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Leisure Services

Posted on: October 16, 2019

‘It lifts me up in spirit’: Health and wellness classes helpful to many

A man participates in a chair yoga class.

COOKEVILLE – As a person with multiple sclerosis, Jim King had been looking for ways to keep his muscles flexible.

When he found out a friend was taking Chair Yoga at Cane Creek Recreation Center, he decided to give it a try. Three years later, he’s still coming back.

“It’s wonderful,” he said. “I wouldn’t miss it unless I had to.”

Chair Yoga – one of several health and wellness classes offered by the City of Cookeville Department of Leisure Services – is a full-body stretch class that is ideal for people with physical challenges and chronic pain. Chairs, straps and blocks are used as participants are guided through exercises that help them decrease muscle tension, develop their core strength and improve muscular balance.

“We do a lot of stretching and a lot of balance exercises,” King said. “It keeps me flexible.”

Pritindra Chowdhuri is another Chair Yoga regular.

“It lifts me up in spirit,” the 92-year-old said. “My wife has noticed that. When I go home, she notices when I come here. When I don’t come, there is a big difference.”

Chowdhuri, a retired Tennessee Tech University electrical engineering professor, had practiced yoga most of his life before transitioning to Chair Yoga around 2006.

“Chair yoga is easier than the other yoga,” he said. “I don’t have to sit down on the floor. It is nice.”

Stories like these motivate Leisure Services programmer Mildred Garrett to continue doing what she does.

“To see people benefitting from classes and programs that I have had any part of is very humbling and gratifying,” she said.

Another popular wellness class coordinated by Garrett is Tai Chi.

This martial arts class, which promotes serenity through gentle, low-impact movements, is great for people of all ages and experience levels. Some refer to it as “meditation in motion.”

“It’s very soothing to my soul,” long-time participant Lorrie McCracken said.

She’s also quick to point out that Tai Chi is harder than it looks – but that the stress relief is worth the effort.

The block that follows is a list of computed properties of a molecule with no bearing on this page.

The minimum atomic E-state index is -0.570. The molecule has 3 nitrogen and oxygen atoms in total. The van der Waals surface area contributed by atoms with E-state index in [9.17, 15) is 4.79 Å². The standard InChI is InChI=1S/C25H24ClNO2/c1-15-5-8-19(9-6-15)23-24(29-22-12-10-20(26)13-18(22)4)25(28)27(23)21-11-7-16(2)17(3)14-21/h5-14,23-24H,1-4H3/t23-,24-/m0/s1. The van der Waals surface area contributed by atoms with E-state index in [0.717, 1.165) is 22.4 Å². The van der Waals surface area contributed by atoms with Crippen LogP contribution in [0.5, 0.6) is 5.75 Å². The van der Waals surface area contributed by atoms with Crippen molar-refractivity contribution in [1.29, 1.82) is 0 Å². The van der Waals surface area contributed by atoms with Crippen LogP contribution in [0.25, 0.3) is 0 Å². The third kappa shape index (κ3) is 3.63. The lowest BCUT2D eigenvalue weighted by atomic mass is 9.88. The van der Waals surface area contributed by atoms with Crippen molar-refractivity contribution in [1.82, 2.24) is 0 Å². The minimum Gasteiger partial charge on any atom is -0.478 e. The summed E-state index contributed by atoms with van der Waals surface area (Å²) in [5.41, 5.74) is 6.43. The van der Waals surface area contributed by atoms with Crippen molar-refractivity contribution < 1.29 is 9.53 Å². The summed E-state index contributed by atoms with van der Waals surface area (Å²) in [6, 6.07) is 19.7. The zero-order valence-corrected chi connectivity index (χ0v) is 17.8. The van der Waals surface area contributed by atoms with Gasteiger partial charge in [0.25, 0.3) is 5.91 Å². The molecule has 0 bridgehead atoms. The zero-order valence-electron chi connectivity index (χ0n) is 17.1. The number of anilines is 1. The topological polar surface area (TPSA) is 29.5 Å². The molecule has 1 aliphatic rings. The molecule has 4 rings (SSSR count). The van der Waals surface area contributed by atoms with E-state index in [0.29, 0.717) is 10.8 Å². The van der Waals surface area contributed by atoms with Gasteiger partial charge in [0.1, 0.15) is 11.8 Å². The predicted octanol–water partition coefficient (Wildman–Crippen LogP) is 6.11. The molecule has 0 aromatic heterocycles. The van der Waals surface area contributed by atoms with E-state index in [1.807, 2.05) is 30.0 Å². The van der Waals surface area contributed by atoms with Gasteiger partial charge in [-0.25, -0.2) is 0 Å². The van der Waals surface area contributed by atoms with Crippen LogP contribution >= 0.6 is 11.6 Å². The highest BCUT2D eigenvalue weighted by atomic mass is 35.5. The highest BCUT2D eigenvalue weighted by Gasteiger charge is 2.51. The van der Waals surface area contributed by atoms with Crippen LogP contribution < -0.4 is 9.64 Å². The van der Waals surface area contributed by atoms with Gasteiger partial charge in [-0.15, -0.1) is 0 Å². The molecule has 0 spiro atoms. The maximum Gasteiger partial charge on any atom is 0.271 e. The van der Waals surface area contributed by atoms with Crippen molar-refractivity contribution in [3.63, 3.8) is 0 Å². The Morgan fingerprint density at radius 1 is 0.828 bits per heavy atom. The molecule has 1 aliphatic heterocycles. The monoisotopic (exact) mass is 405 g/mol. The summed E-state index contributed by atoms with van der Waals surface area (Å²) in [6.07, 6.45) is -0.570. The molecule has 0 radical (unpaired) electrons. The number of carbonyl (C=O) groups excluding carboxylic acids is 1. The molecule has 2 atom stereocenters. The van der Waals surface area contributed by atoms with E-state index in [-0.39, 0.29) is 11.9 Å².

“You forget everything else and are just living in the moment,” she said. “It’s serene.”

Sandy Jacobson agreed.

“You have to concentrate on what you’re doing,” she said. “It clears your mind.”

Long-time instructor Nikki Desch said people participate in Tai Chi for a variety of reasons. Some enjoy the martial arts aspect. Others want to decrease stress. Then there are those who come for health benefits such as flexibility, coordination, posture and balance.

But it takes practice, she stressed.

“In Tai Chi, you have a beginning, but there’s no end,” she said. “Even though you may know what you’re doing, there are a lot of improvements you must attain. The mind and body must work together as one.”

While Chair Yoga and Tai Chi classes are ongoing, several other programs are offered at various times during the year, including Drumming Circle and Middle Eastern Belly Dance.

“Drumming Circle offers spirituality and meditation,” Garrett said. “This one is really something you would have to participate in to feel the calm and peace.”

Belly Dance, a gentle and fun way to move, has the added benefit of fitness.

“Recently I had a lady to tell me how much she loved the class and how it has helped her to be more trim by ‘dancing away the inches,’” Garrett said.

Chair Yoga, led by Rayma Ewing, is offered on Mondays and Wednesdays from 11 a.m. to noon. Participants may drop in for $2 per class.

Tai Chi is held regularly in six-week sessions, with daytime and evening offerings. The next sessions start Oct. 29 (Tuesdays, 5:30-6:30 p.m.) and Nov. 7 (Thursdays, 11:30 a.m.-12:30 p.m.) for $30 each.

Garrett added that Leisure Services classes and programs go beyond health and fitness offerings. Among them are social dance classes like ballroom, salsa and swing and even photography.

She welcomes suggestions from the community for new ideas.

“I always think there are numerous other programs we could to offer,” she said. “I like it when citizens let me or someone in our department know what their interests are.”

For more information, call Cane Creek Recreation Center at 931-526-7393 or visit HERE.